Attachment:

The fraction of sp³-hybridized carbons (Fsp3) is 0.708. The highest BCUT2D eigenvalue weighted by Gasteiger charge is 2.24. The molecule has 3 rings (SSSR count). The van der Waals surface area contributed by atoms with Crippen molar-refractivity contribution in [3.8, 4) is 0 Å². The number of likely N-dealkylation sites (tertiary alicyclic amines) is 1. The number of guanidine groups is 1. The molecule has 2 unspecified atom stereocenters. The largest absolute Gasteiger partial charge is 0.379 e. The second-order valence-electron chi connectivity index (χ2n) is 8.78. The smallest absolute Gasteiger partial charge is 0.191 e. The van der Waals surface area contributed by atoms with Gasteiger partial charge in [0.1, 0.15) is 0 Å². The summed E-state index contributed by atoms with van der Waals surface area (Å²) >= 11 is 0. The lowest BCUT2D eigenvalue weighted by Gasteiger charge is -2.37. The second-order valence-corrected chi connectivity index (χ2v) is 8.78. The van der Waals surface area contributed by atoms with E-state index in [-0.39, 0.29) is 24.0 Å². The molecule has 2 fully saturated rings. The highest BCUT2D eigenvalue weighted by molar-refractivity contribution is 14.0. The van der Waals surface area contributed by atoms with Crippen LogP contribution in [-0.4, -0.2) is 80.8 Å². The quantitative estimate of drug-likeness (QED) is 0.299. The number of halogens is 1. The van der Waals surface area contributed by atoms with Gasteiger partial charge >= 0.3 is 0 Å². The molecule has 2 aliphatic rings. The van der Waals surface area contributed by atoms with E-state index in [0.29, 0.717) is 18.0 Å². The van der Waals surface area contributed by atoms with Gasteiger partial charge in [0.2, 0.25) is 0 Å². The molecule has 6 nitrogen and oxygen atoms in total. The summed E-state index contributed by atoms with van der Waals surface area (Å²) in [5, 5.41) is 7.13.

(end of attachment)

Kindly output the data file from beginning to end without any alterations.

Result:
The fraction of sp³-hybridized carbons (Fsp3) is 0.708. The highest BCUT2D eigenvalue weighted by Gasteiger charge is 2.24. The molecule has 3 rings (SSSR count). The van der Waals surface area contributed by atoms with Crippen molar-refractivity contribution in [3.8, 4) is 0 Å². The number of likely N-dealkylation sites (tertiary alicyclic amines) is 1. The number of guanidine groups is 1. The molecule has 2 unspecified atom stereocenters. The largest absolute Gasteiger partial charge is 0.379 e. The second-order valence-electron chi connectivity index (χ2n) is 8.78. The smallest absolute Gasteiger partial charge is 0.191 e. The van der Waals surface area contributed by atoms with Gasteiger partial charge in [0.1, 0.15) is 0 Å². The summed E-state index contributed by atoms with van der Waals surface area (Å²) >= 11 is 0. The lowest BCUT2D eigenvalue weighted by Gasteiger charge is -2.37. The second-order valence-corrected chi connectivity index (χ2v) is 8.78. The van der Waals surface area contributed by atoms with E-state index in [-0.39, 0.29) is 24.0 Å². The molecule has 2 fully saturated rings. The highest BCUT2D eigenvalue weighted by molar-refractivity contribution is 14.0. The van der Waals surface area contributed by atoms with Crippen LogP contribution in [-0.4, -0.2) is 80.8 Å². The quantitative estimate of drug-likeness (QED) is 0.299. The number of halogens is 1. The van der Waals surface area contributed by atoms with Gasteiger partial charge >= 0.3 is 0 Å². The molecule has 2 aliphatic rings. The van der Waals surface area contributed by atoms with E-state index in [0.29, 0.717) is 18.0 Å². The van der Waals surface area contributed by atoms with Gasteiger partial charge in [0.2, 0.25) is 0 Å². The molecule has 6 nitrogen and oxygen atoms in total. The summed E-state index contributed by atoms with van der Waals surface area (Å²) in [5, 5.41) is 7.13.